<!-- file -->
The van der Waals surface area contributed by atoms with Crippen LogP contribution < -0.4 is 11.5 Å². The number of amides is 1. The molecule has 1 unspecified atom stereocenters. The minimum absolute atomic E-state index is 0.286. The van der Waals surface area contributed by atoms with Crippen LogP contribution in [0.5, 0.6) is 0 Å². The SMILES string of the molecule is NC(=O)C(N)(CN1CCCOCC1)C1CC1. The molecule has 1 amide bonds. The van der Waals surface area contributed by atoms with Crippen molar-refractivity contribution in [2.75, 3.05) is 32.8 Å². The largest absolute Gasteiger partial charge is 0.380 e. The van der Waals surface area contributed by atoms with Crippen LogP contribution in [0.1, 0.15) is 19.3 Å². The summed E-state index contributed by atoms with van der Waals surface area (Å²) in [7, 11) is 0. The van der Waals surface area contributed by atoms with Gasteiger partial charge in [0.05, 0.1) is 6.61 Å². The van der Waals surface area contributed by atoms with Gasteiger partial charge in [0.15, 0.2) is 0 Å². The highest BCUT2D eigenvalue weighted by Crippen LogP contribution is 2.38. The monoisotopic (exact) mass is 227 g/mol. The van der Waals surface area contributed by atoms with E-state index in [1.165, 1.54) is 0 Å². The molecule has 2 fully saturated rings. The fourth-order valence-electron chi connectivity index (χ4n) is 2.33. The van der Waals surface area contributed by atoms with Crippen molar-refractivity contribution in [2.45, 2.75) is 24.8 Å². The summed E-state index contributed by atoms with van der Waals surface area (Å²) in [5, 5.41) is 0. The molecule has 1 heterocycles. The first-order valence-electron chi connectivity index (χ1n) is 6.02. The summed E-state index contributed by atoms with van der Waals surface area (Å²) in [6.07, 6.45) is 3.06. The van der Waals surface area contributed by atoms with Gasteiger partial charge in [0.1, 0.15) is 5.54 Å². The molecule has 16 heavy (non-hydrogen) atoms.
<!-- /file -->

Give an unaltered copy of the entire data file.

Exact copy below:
The van der Waals surface area contributed by atoms with Crippen LogP contribution < -0.4 is 11.5 Å². The number of amides is 1. The molecule has 1 unspecified atom stereocenters. The minimum absolute atomic E-state index is 0.286. The van der Waals surface area contributed by atoms with Crippen LogP contribution in [0.5, 0.6) is 0 Å². The SMILES string of the molecule is NC(=O)C(N)(CN1CCCOCC1)C1CC1. The molecule has 1 amide bonds. The van der Waals surface area contributed by atoms with Crippen molar-refractivity contribution in [2.75, 3.05) is 32.8 Å². The largest absolute Gasteiger partial charge is 0.380 e. The van der Waals surface area contributed by atoms with Crippen LogP contribution in [0.1, 0.15) is 19.3 Å². The summed E-state index contributed by atoms with van der Waals surface area (Å²) in [7, 11) is 0. The van der Waals surface area contributed by atoms with Gasteiger partial charge in [0.05, 0.1) is 6.61 Å². The van der Waals surface area contributed by atoms with Gasteiger partial charge in [0.15, 0.2) is 0 Å². The highest BCUT2D eigenvalue weighted by Crippen LogP contribution is 2.38. The monoisotopic (exact) mass is 227 g/mol. The van der Waals surface area contributed by atoms with E-state index in [1.165, 1.54) is 0 Å². The molecule has 2 fully saturated rings. The fourth-order valence-electron chi connectivity index (χ4n) is 2.33. The van der Waals surface area contributed by atoms with Crippen molar-refractivity contribution in [2.45, 2.75) is 24.8 Å². The summed E-state index contributed by atoms with van der Waals surface area (Å²) in [5, 5.41) is 0. The molecule has 1 heterocycles. The first-order valence-electron chi connectivity index (χ1n) is 6.02. The summed E-state index contributed by atoms with van der Waals surface area (Å²) in [6.07, 6.45) is 3.06. The van der Waals surface area contributed by atoms with Gasteiger partial charge in [0.1, 0.15) is 5.54 Å². The molecule has 16 heavy (non-hydrogen) atoms.